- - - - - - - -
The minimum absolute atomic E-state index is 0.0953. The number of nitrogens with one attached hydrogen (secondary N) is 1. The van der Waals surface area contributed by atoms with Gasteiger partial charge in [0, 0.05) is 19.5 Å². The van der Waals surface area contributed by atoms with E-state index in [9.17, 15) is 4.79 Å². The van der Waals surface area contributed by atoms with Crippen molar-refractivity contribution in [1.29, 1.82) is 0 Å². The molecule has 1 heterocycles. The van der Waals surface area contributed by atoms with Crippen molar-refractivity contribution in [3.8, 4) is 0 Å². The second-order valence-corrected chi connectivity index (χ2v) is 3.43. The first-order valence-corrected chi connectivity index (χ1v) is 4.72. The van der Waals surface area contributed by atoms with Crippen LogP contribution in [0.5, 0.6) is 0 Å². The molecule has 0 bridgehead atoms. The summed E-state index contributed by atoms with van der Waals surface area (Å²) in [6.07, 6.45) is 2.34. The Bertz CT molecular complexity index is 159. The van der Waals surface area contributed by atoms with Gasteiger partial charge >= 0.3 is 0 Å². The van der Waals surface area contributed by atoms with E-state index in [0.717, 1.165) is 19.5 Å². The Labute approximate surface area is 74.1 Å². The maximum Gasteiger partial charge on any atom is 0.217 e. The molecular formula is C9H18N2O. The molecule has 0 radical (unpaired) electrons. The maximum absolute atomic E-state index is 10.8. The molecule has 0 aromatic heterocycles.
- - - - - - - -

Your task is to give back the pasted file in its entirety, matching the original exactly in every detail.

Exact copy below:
The minimum absolute atomic E-state index is 0.0953. The number of nitrogens with one attached hydrogen (secondary N) is 1. The van der Waals surface area contributed by atoms with Gasteiger partial charge in [0, 0.05) is 19.5 Å². The van der Waals surface area contributed by atoms with E-state index in [9.17, 15) is 4.79 Å². The van der Waals surface area contributed by atoms with Crippen molar-refractivity contribution in [1.29, 1.82) is 0 Å². The molecule has 1 heterocycles. The van der Waals surface area contributed by atoms with Crippen molar-refractivity contribution in [3.8, 4) is 0 Å². The second-order valence-corrected chi connectivity index (χ2v) is 3.43. The first-order valence-corrected chi connectivity index (χ1v) is 4.72. The van der Waals surface area contributed by atoms with Crippen LogP contribution in [0.5, 0.6) is 0 Å². The molecule has 0 bridgehead atoms. The summed E-state index contributed by atoms with van der Waals surface area (Å²) in [6.07, 6.45) is 2.34. The Bertz CT molecular complexity index is 159. The van der Waals surface area contributed by atoms with Gasteiger partial charge >= 0.3 is 0 Å². The van der Waals surface area contributed by atoms with E-state index in [0.717, 1.165) is 19.5 Å². The Labute approximate surface area is 74.1 Å². The maximum Gasteiger partial charge on any atom is 0.217 e. The molecular formula is C9H18N2O. The molecule has 0 radical (unpaired) electrons. The maximum absolute atomic E-state index is 10.8. The molecule has 0 aromatic heterocycles.